During the Triassic period, the major global landmass was the supercontinent Pangaea, subdivided into the northern area of Laurasia and the southern Gondwana. Throughout seven chapters, Sues and Fraser detail the Gondwanan and Laurasian biotas during the three Triassic epochs and include figures depicting many of the featured organisms. It is quickly apparent in these sections that despite the presence of only a single continent, much endemism of biotic elements still existed. Rather than seeing a cosmopolitan global biota as was previously hypothesized (e.g., Colbert 1971), current researchers see restricted and differing biotas, perhaps pertaining to latitudinal differences in climate. This endemism is a major barrier to attempts to construct a global biostratigraphy of the Triassic (e.g., Lucas 1998, 2010), and comments by Sues and Fraser imply that they are still lukewarm to this concept. The amount of discussion that is provided for each geographical area and time bin reflects the authors' current knowledge of the biotas in those provinces. Less coverage is often a result of poor geologic exposure rather than of a lack of work. Consequently, well-studied areas and time bins are better discussed, such as the Karoo Basin in South Africa and the Germanic Basin and the Late Triassic period sites in the western United States. Other locations, such as the Late Triassic sites in Great Britain and the eastern United States, also receive greater coverage because they are the areas in which the authors conduct research. The latter area is especially important, because fossil finds are correlable with a global standard for magnetostatigraphy and its associated astronomically tuned timescale.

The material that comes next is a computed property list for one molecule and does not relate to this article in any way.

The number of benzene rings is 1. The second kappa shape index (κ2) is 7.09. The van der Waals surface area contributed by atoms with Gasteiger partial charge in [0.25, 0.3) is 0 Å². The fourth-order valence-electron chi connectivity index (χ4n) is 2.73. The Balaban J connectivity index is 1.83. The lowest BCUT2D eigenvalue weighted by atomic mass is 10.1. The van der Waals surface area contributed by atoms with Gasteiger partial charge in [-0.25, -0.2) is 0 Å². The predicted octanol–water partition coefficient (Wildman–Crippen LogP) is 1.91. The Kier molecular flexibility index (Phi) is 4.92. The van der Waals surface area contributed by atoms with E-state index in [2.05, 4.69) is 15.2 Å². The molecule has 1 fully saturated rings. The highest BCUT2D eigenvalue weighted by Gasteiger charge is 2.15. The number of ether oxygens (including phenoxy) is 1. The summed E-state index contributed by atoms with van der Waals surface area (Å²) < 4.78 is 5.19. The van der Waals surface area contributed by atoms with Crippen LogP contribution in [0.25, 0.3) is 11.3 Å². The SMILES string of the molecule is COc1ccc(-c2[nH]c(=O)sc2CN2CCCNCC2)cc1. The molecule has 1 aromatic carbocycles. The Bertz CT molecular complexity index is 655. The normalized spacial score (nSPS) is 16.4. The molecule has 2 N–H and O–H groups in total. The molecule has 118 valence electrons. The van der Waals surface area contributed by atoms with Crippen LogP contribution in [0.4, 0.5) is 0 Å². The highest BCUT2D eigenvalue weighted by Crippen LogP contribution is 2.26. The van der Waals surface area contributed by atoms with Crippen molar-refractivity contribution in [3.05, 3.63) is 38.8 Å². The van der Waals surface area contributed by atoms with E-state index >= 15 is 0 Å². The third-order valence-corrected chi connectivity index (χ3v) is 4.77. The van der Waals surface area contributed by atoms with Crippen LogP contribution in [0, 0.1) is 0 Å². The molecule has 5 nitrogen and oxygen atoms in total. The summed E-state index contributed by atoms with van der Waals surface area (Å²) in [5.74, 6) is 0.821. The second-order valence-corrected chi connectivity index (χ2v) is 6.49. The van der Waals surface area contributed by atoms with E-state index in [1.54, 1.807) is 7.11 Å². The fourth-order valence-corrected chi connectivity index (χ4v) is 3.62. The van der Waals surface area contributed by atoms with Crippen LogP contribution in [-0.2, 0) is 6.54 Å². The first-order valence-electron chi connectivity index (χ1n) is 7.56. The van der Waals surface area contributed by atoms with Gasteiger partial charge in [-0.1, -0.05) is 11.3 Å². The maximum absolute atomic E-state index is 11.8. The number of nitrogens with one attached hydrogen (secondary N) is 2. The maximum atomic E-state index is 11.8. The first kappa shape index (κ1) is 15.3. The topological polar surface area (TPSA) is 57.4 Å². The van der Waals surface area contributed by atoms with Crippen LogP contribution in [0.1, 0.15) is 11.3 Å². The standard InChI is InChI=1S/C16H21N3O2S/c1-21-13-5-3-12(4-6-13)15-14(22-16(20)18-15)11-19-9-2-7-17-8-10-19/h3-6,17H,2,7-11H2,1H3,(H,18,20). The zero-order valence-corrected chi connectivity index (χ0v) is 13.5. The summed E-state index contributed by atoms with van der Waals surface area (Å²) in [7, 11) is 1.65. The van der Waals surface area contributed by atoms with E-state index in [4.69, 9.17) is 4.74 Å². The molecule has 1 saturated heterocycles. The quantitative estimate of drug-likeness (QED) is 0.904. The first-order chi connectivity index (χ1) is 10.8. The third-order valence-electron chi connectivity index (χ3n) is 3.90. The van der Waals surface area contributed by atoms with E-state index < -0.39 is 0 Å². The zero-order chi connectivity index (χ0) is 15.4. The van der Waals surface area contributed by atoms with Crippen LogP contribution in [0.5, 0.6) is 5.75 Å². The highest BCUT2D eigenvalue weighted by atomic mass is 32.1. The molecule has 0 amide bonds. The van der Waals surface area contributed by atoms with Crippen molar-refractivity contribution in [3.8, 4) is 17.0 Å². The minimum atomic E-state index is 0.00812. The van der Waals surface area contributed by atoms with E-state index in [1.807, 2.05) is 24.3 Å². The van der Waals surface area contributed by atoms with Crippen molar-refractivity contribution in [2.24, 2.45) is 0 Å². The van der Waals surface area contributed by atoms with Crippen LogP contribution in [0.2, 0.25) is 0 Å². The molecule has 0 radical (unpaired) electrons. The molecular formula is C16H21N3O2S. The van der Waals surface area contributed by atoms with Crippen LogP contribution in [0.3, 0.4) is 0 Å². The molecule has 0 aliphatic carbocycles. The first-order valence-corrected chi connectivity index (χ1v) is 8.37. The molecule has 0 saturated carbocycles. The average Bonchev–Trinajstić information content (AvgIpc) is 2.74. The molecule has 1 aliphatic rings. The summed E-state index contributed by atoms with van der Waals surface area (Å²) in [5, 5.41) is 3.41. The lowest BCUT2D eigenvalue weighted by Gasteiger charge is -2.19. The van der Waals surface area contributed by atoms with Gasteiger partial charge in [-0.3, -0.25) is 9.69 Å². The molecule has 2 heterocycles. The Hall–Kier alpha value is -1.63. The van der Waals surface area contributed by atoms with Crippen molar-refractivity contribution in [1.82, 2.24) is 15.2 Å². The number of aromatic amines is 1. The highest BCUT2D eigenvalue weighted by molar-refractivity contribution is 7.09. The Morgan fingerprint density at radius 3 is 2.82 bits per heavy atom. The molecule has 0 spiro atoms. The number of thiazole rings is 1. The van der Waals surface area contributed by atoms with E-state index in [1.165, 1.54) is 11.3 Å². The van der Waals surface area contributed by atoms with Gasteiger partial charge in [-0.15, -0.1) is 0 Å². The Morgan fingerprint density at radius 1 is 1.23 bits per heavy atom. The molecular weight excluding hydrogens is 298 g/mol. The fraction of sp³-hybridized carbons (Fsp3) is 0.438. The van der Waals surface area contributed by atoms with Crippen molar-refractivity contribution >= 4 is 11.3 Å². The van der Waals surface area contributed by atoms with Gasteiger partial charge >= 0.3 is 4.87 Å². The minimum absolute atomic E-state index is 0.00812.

Chapter nine provides a detailed look into two specific localities. The Madygen (Kyrgysstan) and the Solite Quarry (Virginia) provide unique glimpses into Late Triassic time, because they preserve a variety of fossils of plants and animals; however, they are especially extraordinary for their preservation of soft body parts, including those of insects. The book closes with chapters on biotic changes through the Triassic and the end-Triassic extinction event, which was one of the “big five” extinction events in Earth history. This extinction saw the end of many archosaurian lineages—most notably, a majority of the pseudosuchians—and gave way for the subsequent rise of the dinosaurs over the next 180 million years. Sues and Fraser discuss the various extinction hypotheses, including climate change, mass volcanism, and even bolide impacts, but are not able to conclusively side with any of these causes.
Triassic Life on Land thoroughly examines the current state of understanding regarding terrestrial ecosystems of the Triassic period. Although it is focused on vertebrate remains, the book also includes many in-depth sections on the plants and insects of the time, making this an extremely well-rounded reference. Furthermore, the book details many prominent topics currently debated by researchers, including the timing of recovery from the end-Permian extinction, the early appearance and evolution of the dinosaurs, and the mode and timing of the end-Triassic extinction. Triassic Life on Land is well written and well edited, with many excellent figures. The content is mostly up to date, containing references as recent as 2009. As with any book on a subject that is the focus of much current research, there is already some out-of-date material; however, the amount of this material is minimal. In summary, Triassic Life on Land is the best technical reference available on the Triassic period and brings us forward from the days of “thecodonts” and Coelophysis.